When I entered medical school, I convinced myself to keep an open mind during the specialty selection process so that I could find what specialty fit me best. It is difficult to learn much before starting rotations third year, immersing yourself in the hospital and seeing patients with your team. Shadowing is fun and can be informative, but there is no exchange for the knowledge gained during hands on experiences with real patients. When I started third year of medical school, somewhere deep in my head I had a surgical inclination but still kept my mind open to other things. I ended up liking nearly every rotation I was on during the early portions from general surgery to internal medicine and most places in between.
I eventually narrowed it down to neurosurgery, ENT, and orthopaedic surgery. My decision on orthopaedic surgery was a culmination of many factors. The first thing I noticed about orthopaedics was the resident and attending personalities. It was a group of men and women that I immediately connected with and shared a similar perspective. From there I began to develop a baseline understanding of the pathologies and procedures and my interest only grew. I enjoy analyzing imaging and correlating it to physical exam findings. I was stimulated by the breadth of procedures that span from the cervical spine to the metatarsals as well as the wide range of patient populations and age groups. The subspecialties interest me as much as general orthopaedics. This combination of factors solidified my decision to pursue orthopaedic surgery as a career.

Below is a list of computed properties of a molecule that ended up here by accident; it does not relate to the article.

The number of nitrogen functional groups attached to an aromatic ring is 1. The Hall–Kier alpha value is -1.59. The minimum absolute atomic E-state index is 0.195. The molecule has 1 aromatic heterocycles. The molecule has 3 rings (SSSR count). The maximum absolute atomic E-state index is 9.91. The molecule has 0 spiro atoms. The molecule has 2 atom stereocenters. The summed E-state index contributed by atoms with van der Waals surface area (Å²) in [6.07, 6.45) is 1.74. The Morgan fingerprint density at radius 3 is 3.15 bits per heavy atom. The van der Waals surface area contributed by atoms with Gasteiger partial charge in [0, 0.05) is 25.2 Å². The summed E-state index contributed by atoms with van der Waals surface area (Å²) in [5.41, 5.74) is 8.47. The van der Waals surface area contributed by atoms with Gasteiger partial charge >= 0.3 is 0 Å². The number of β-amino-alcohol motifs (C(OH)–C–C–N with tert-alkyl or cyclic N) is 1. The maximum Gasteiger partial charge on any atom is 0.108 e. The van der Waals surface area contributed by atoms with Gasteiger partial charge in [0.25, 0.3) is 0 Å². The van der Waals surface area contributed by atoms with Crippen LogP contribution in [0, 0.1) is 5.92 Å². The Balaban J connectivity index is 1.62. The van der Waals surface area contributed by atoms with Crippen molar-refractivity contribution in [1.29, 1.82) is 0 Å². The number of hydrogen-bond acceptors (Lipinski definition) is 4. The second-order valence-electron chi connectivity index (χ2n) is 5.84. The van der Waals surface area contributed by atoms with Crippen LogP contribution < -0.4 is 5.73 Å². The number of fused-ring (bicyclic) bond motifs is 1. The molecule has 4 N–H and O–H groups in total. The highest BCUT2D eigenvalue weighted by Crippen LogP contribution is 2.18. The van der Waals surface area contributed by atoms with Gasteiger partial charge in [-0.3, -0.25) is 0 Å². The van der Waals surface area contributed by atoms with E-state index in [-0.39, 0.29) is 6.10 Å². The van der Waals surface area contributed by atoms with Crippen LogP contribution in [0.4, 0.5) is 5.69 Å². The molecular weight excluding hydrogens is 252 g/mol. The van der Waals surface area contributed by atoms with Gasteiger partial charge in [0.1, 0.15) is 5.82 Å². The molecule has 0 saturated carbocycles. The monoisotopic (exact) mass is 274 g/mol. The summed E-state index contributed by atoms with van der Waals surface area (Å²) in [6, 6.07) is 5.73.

“I enjoy analyzing imaging and correlating it to physical exam findings.”Dr. Jack T. Wilson, Contributor, Med Student Edge
I do believe I could have been happy and effective in any number of specialties extending far beyond the top three I listed above, but my hope is that orthopaedic surgery will be the one that satisfies me the most. It certainly has been everything and more up to this point.
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